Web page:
Lessons Learned

China’s most prominent foray into VC happened in the mid-1980s, with the launch of the now-defunct China Venture Investment Corp., a state-owned enterprise designed to invest in early-stage, high-tech companies. In reality, the Beijing-based group did not operate as a venture fund, but mainly made real estate investments, says Wen Yong Wang, an attache in the Science Affairs office of the Chinese Embassy in Washington, D.C. Backed with tens of millions of dollars, the group began collecting a lot of bad debt and was declared bankrupt last year by the Central Bank.

The fund’s failure was blamed on the lack of several important domestic factors, including an environment to foster entrepreneurial growth, laws to protect such activities and venture capital and management expertise, he says.

“In view of the failure of the China Venture Investment Corp., people are a little more cautious in the actual practice [of venture capital],” Mr. Wang says. “But venture capital is a very hot topic … the public and the decision makers in the government are very enthusiastic about this idea.”

Investing in China clearly is not for the weak of heart, and there are many examples of foreign investments and joint ventures that have gone belly-up. The most visible flop was a $200 million investment three years ago in Sui-Fung Ceramics Holding Ltd., a maker of porcelain bathroom fixtures, which was backed by HSBC International Corp., Mr. Hsu says.

The Chinese government, notorious for its massive bureaucracy, has no accurate figures on the number of home-grown or foreign venture capital funds and their dollars invested, Mr. Wang says. Because China lacks private institutions, its indigenous funds are raised with capital from local banks or government-owned enterprises, which means most Chinese still have only a vague idea of how the industry operates. And unlike U.S. funds, whose mission is to seek high returns, domestic vehicles in China make socially responsible investments to promote employment or certain industries, says Lip-Bu Tan, chairman of the Walden International Investment Group.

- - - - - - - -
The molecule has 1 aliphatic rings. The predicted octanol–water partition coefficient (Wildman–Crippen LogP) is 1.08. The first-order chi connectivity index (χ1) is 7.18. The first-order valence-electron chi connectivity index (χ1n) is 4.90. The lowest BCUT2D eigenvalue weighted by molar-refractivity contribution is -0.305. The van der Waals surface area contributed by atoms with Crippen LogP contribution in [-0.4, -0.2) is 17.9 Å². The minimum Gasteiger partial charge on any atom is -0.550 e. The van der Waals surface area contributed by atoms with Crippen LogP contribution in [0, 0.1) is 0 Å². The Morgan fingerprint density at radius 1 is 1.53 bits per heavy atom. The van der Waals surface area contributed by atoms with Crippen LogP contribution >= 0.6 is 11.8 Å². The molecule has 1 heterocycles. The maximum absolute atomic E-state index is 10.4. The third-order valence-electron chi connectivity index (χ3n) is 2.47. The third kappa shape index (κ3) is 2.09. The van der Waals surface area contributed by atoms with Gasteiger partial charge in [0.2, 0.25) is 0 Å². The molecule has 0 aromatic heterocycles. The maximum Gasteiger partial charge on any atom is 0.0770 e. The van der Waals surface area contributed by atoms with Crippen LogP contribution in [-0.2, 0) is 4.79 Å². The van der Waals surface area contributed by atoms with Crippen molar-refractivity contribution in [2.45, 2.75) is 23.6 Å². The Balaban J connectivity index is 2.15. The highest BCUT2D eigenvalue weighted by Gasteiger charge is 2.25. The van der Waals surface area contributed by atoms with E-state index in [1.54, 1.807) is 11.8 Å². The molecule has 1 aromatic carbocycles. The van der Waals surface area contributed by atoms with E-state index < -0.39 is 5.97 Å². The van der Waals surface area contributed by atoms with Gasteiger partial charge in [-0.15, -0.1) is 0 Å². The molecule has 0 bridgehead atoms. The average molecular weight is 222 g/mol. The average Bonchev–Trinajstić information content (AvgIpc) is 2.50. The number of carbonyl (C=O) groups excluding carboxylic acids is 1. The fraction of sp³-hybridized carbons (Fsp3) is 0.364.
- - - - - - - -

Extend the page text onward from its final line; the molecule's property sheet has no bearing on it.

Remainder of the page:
Apart from the China Venture fiasco, the country has raised other domestic venture funds in major cities including Beijing, Shanghai and Shenzhen, but nothing that resembles venture capital as the United States knows it. The Chinese government, however, is drafting regulations for venture capital financing and plans to hold a national conference in August to rewrite its science and technology policy to better reflect market changes.

Why Now?

Despite many inherent pitfalls, there is no business-related subject that stirs more excitement in China these days than venture capital, say industry watchers such as H&Q’s Mr. Hsu, whose firm introduced Starbucks Corp. to Beijing at the beginning of this year.

There are many reasons China has taken an interest in venture capital at this time. Most significantly is the desire to emulate successful Internet companies such as Inc. and America Online, leading to waning interest in state-owned consumer industries like textiles and machinery, Mr. Hsu says. Meanwhile, Microsoft, Cisco Systems Inc. and Intel Corp. all operate huge research and development facilities in China, which house the country’s leading high-tech minds.